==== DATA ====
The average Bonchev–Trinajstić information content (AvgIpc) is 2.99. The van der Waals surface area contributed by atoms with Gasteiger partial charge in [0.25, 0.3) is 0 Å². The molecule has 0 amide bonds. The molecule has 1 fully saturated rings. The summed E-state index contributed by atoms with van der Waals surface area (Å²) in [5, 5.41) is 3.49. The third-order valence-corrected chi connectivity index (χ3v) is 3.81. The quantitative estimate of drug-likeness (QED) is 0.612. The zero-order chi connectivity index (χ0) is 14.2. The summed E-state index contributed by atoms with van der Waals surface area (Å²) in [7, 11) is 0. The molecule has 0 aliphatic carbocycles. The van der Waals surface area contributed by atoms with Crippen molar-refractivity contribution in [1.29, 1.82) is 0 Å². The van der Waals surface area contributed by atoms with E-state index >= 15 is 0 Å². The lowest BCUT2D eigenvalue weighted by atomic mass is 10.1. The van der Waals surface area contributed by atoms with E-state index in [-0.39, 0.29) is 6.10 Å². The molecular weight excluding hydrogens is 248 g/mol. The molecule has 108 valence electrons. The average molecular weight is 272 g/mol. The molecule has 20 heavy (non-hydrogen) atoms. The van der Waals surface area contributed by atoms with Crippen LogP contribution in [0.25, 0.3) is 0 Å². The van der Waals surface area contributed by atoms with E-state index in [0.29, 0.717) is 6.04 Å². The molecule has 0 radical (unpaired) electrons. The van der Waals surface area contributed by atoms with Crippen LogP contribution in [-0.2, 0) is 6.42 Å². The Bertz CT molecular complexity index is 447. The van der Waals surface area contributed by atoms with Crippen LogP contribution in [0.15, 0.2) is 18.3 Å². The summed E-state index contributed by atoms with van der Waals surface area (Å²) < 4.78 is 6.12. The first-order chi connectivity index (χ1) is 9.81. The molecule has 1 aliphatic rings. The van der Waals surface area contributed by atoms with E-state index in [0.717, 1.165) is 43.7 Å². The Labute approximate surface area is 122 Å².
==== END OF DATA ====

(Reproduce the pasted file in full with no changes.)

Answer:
The average Bonchev–Trinajstić information content (AvgIpc) is 2.99. The van der Waals surface area contributed by atoms with Gasteiger partial charge in [0.25, 0.3) is 0 Å². The molecule has 0 amide bonds. The molecule has 1 fully saturated rings. The summed E-state index contributed by atoms with van der Waals surface area (Å²) in [5, 5.41) is 3.49. The third-order valence-corrected chi connectivity index (χ3v) is 3.81. The quantitative estimate of drug-likeness (QED) is 0.612. The zero-order chi connectivity index (χ0) is 14.2. The summed E-state index contributed by atoms with van der Waals surface area (Å²) in [7, 11) is 0. The molecule has 0 aliphatic carbocycles. The van der Waals surface area contributed by atoms with Crippen molar-refractivity contribution in [1.29, 1.82) is 0 Å². The van der Waals surface area contributed by atoms with E-state index >= 15 is 0 Å². The lowest BCUT2D eigenvalue weighted by atomic mass is 10.1. The van der Waals surface area contributed by atoms with E-state index in [-0.39, 0.29) is 6.10 Å². The molecular weight excluding hydrogens is 248 g/mol. The molecule has 108 valence electrons. The average molecular weight is 272 g/mol. The molecule has 20 heavy (non-hydrogen) atoms. The van der Waals surface area contributed by atoms with Crippen LogP contribution in [0.25, 0.3) is 0 Å². The van der Waals surface area contributed by atoms with E-state index in [0.29, 0.717) is 6.04 Å². The molecule has 0 radical (unpaired) electrons. The van der Waals surface area contributed by atoms with Crippen LogP contribution in [-0.2, 0) is 6.42 Å². The Bertz CT molecular complexity index is 447. The van der Waals surface area contributed by atoms with Crippen LogP contribution in [0.15, 0.2) is 18.3 Å². The summed E-state index contributed by atoms with van der Waals surface area (Å²) < 4.78 is 6.12. The first-order chi connectivity index (χ1) is 9.81. The molecule has 1 aliphatic rings. The van der Waals surface area contributed by atoms with E-state index in [0.717, 1.165) is 43.7 Å². The Labute approximate surface area is 122 Å².